The largest of those successes — which are nowhere near the size of traditional newsrooms, but are at least moving in the right direction — have usually managed to find some kind of major donor to bankroll their operations. Often a wealthy person or small group of them.

And that’s a problem. There’s no perfect funding system for news production out there. All have their good and bad points. All affect news content. It’s just a question of degree. Ultimately, it’s always up to ethical journalists to resist pressure from any funding source to censor ourselves. Yet the essentially feudal funding system that’s becoming “The Dream” for many American news organizations, large and small, nonprofit and for profit, is seriously problematic.

When journalists go begging, journalism suffers

Going hat-in-hand to get a rich person to dump money on your news outlet — be it the Boston Globe, the Intercept, or the Texas Tribune — means that one more vital institution in our democratic society, the free press, increasingly exists at the sufferance of private wealth. The caprices of the rich can then more closely dictate what kind of news coverage the various American publics will see. Or not see (as we were just reminded when PayPal billionaire Peter Thiel took down Gawker). With no meaningful public oversight.

There are a number of alternatives to that model. BINJ, like many other news organizations, is trying most of them. Memberships and subscriptions (never an easy option in an era when people expect to get their news for free), crowdfunding, benefits, merchandise sales, sponsorships, and newer forms of (mostly digital) advertising are all in play. Foundation grants are also in the mix. However, fortunately or unfortunately, very few foundations give money for news production. And as BINJ’s Chris Faraone has pointed out, the foundations that fund journalism-related projects prefer to give their money to what they consider to be safe bets like university institutes (or the money pit that is the Newseum). Plus, grant funding is often just another form of feudal giving. If, to paraphrase Balzac, “behind every great fortune there is a great crime,” then the same may undoubtedly be said of the many foundations built on such fortunes.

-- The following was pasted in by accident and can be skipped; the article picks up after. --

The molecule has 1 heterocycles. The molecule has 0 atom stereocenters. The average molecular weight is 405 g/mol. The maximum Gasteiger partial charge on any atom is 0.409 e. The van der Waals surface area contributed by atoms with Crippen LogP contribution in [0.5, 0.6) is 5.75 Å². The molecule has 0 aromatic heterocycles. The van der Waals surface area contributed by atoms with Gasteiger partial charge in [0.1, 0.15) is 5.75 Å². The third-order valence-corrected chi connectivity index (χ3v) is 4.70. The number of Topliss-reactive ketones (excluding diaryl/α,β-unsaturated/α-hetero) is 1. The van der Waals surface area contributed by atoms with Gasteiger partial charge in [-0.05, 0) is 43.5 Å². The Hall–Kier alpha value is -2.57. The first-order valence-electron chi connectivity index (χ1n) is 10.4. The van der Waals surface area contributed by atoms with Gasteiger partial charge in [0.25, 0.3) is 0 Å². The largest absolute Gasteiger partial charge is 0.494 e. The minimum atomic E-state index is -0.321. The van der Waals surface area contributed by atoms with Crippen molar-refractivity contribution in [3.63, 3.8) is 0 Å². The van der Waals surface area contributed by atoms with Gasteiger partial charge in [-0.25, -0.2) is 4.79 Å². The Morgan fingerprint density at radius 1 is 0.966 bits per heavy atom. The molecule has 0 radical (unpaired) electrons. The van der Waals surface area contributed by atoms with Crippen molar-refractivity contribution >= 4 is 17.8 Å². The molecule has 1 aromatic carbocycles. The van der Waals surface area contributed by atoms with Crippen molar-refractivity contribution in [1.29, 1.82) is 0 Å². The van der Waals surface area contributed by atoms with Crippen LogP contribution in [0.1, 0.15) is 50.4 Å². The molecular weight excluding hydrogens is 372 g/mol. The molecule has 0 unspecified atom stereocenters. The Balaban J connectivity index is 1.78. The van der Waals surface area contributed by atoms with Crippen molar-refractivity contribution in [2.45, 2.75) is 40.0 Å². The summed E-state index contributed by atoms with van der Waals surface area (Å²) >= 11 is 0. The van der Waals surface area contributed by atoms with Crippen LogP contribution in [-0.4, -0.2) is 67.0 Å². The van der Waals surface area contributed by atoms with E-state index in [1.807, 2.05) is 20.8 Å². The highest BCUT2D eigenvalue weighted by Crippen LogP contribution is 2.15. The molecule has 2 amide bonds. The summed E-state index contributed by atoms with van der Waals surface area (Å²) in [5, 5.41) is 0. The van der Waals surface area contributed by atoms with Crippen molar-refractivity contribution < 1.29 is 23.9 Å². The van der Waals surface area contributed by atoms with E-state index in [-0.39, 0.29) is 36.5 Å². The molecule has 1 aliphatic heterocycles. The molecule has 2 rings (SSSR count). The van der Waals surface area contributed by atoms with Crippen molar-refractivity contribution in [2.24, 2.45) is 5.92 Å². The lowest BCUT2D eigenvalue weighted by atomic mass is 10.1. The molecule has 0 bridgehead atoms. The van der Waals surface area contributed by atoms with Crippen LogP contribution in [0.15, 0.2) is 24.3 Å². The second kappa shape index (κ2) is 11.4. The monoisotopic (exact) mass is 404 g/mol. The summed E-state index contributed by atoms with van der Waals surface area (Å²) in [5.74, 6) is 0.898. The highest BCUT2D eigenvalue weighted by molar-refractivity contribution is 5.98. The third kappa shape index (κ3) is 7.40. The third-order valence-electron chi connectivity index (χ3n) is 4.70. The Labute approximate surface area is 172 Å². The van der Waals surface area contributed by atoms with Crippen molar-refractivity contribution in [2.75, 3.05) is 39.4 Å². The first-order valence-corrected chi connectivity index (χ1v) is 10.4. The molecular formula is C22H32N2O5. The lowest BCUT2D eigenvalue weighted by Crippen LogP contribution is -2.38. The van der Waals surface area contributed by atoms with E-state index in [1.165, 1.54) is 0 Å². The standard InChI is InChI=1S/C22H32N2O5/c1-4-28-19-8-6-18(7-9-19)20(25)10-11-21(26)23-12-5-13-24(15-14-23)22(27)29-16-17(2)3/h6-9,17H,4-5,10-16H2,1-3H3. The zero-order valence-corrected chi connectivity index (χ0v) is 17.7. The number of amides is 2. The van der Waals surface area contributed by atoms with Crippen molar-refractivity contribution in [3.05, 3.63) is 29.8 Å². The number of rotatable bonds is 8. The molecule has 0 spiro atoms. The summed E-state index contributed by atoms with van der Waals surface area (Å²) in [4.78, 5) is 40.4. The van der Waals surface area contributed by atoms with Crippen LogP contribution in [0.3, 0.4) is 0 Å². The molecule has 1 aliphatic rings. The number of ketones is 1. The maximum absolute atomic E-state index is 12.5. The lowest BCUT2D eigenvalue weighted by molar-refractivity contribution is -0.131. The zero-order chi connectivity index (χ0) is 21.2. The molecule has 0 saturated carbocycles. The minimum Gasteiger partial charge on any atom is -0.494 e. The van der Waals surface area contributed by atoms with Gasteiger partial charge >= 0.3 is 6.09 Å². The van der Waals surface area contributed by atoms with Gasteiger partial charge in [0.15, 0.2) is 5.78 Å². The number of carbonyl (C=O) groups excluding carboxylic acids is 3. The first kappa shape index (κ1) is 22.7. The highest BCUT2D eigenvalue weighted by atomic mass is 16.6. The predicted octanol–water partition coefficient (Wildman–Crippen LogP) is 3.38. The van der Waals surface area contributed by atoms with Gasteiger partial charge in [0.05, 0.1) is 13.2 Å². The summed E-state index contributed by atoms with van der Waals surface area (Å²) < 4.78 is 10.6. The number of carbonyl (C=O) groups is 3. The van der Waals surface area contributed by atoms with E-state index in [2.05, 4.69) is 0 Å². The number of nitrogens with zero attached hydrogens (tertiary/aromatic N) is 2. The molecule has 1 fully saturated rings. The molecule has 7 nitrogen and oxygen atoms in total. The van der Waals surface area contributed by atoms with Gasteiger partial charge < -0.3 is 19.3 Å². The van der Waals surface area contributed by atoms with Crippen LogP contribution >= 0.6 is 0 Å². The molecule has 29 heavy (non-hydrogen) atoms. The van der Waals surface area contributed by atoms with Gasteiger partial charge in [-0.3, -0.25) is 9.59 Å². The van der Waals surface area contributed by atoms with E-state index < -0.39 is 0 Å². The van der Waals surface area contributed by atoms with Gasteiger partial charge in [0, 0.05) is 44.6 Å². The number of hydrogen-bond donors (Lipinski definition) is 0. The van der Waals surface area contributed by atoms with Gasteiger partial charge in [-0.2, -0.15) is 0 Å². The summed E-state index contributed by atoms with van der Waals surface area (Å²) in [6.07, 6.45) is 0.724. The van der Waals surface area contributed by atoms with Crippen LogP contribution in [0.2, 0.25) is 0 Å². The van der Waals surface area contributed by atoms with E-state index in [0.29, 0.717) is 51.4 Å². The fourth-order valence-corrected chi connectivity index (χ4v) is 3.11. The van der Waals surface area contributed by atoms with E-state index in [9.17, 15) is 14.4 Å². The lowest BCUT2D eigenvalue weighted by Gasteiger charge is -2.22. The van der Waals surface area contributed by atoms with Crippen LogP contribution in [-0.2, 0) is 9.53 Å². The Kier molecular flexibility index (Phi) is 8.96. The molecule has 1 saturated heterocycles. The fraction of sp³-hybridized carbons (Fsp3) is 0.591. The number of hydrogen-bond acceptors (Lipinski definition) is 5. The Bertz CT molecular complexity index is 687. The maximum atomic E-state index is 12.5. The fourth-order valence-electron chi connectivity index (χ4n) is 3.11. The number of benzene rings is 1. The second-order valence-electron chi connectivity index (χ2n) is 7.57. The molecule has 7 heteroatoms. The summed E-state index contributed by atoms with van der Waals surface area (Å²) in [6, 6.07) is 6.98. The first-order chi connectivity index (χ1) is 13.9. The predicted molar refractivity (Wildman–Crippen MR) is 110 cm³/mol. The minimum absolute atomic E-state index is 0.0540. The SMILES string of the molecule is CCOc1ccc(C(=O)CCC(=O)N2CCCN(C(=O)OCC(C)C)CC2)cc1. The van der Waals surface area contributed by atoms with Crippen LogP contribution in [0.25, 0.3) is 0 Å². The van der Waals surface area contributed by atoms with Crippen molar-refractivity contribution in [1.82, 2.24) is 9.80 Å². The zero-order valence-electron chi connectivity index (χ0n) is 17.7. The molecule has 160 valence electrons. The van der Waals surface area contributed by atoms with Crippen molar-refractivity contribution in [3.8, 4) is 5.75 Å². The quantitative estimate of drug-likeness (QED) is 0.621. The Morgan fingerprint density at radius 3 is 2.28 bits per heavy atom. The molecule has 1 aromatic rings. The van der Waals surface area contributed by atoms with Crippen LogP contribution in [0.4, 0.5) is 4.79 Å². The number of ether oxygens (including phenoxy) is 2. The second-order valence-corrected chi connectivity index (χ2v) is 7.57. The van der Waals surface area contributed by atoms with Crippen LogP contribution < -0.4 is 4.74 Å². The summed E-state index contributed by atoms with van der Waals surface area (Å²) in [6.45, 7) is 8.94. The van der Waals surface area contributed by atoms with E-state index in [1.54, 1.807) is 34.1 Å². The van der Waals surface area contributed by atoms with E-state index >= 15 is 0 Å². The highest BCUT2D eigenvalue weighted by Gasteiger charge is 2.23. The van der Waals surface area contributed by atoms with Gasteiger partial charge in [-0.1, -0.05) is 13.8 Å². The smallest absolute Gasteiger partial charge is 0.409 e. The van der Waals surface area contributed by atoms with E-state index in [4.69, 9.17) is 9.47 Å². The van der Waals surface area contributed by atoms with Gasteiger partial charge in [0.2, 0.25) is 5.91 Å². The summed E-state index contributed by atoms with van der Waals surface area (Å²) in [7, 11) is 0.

Will BINJ join other news outlets in seeking money from rich people and foundations? Absolutely. We have to. Even though we aspire to pull in most of our budget from smaller donations by large numbers of people to avoid having to deal with editorial pressure from any one funding source, we would have a very hard time getting to that point without dedicated specialist staff that we can only pay if we can get larger chunks of startup money. As a nonprofit, we can’t go for venture capital, and wouldn’t get much if we could — since we’re an investigative reporting group that is frequently critical of giant corporations. So we do our best to find the coolest funders we can, and to pull in enough money to grow strong enough to chart a more independent growth course.